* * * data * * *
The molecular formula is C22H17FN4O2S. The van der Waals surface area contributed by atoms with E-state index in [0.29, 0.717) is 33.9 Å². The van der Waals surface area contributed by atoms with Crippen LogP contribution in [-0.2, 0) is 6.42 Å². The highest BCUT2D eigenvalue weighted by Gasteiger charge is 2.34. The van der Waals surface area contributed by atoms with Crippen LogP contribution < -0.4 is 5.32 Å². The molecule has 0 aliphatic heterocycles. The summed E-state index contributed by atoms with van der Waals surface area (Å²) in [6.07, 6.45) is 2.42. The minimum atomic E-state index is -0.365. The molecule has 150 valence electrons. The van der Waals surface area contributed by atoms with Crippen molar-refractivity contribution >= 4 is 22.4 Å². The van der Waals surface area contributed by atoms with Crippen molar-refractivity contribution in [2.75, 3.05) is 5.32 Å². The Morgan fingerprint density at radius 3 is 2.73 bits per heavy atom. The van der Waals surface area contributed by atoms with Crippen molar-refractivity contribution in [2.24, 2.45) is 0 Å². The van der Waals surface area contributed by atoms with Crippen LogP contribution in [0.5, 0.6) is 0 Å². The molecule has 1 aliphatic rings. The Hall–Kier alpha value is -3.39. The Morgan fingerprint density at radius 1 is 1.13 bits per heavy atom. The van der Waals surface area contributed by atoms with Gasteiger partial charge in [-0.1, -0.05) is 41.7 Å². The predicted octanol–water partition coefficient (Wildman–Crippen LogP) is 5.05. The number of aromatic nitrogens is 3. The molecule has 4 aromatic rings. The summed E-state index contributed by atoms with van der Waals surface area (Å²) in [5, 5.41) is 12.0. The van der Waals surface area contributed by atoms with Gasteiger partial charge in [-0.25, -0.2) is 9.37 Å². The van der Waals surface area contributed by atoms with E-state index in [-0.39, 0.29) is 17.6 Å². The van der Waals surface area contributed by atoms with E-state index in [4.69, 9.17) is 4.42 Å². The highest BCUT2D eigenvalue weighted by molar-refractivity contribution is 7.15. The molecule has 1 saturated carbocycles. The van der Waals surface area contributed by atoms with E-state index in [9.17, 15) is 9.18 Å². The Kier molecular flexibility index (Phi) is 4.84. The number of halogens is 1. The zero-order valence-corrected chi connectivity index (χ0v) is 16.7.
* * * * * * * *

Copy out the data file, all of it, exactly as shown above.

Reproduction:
The molecular formula is C22H17FN4O2S. The van der Waals surface area contributed by atoms with E-state index in [0.29, 0.717) is 33.9 Å². The van der Waals surface area contributed by atoms with Crippen LogP contribution in [-0.2, 0) is 6.42 Å². The highest BCUT2D eigenvalue weighted by Gasteiger charge is 2.34. The van der Waals surface area contributed by atoms with Crippen LogP contribution < -0.4 is 5.32 Å². The molecule has 0 aliphatic heterocycles. The summed E-state index contributed by atoms with van der Waals surface area (Å²) in [6.07, 6.45) is 2.42. The minimum atomic E-state index is -0.365. The molecule has 150 valence electrons. The van der Waals surface area contributed by atoms with Crippen molar-refractivity contribution >= 4 is 22.4 Å². The van der Waals surface area contributed by atoms with Crippen molar-refractivity contribution in [2.75, 3.05) is 5.32 Å². The Morgan fingerprint density at radius 3 is 2.73 bits per heavy atom. The van der Waals surface area contributed by atoms with Crippen molar-refractivity contribution in [2.24, 2.45) is 0 Å². The van der Waals surface area contributed by atoms with Crippen LogP contribution in [0.5, 0.6) is 0 Å². The molecule has 1 aliphatic rings. The Hall–Kier alpha value is -3.39. The Morgan fingerprint density at radius 1 is 1.13 bits per heavy atom. The van der Waals surface area contributed by atoms with Gasteiger partial charge in [-0.1, -0.05) is 41.7 Å². The predicted octanol–water partition coefficient (Wildman–Crippen LogP) is 5.05. The number of aromatic nitrogens is 3. The molecule has 4 aromatic rings. The summed E-state index contributed by atoms with van der Waals surface area (Å²) in [5, 5.41) is 12.0. The van der Waals surface area contributed by atoms with Gasteiger partial charge in [-0.25, -0.2) is 9.37 Å². The van der Waals surface area contributed by atoms with E-state index in [-0.39, 0.29) is 17.6 Å². The van der Waals surface area contributed by atoms with E-state index in [4.69, 9.17) is 4.42 Å². The highest BCUT2D eigenvalue weighted by molar-refractivity contribution is 7.15. The molecule has 1 saturated carbocycles. The van der Waals surface area contributed by atoms with E-state index in [9.17, 15) is 9.18 Å². The Kier molecular flexibility index (Phi) is 4.84. The number of halogens is 1. The zero-order valence-corrected chi connectivity index (χ0v) is 16.7.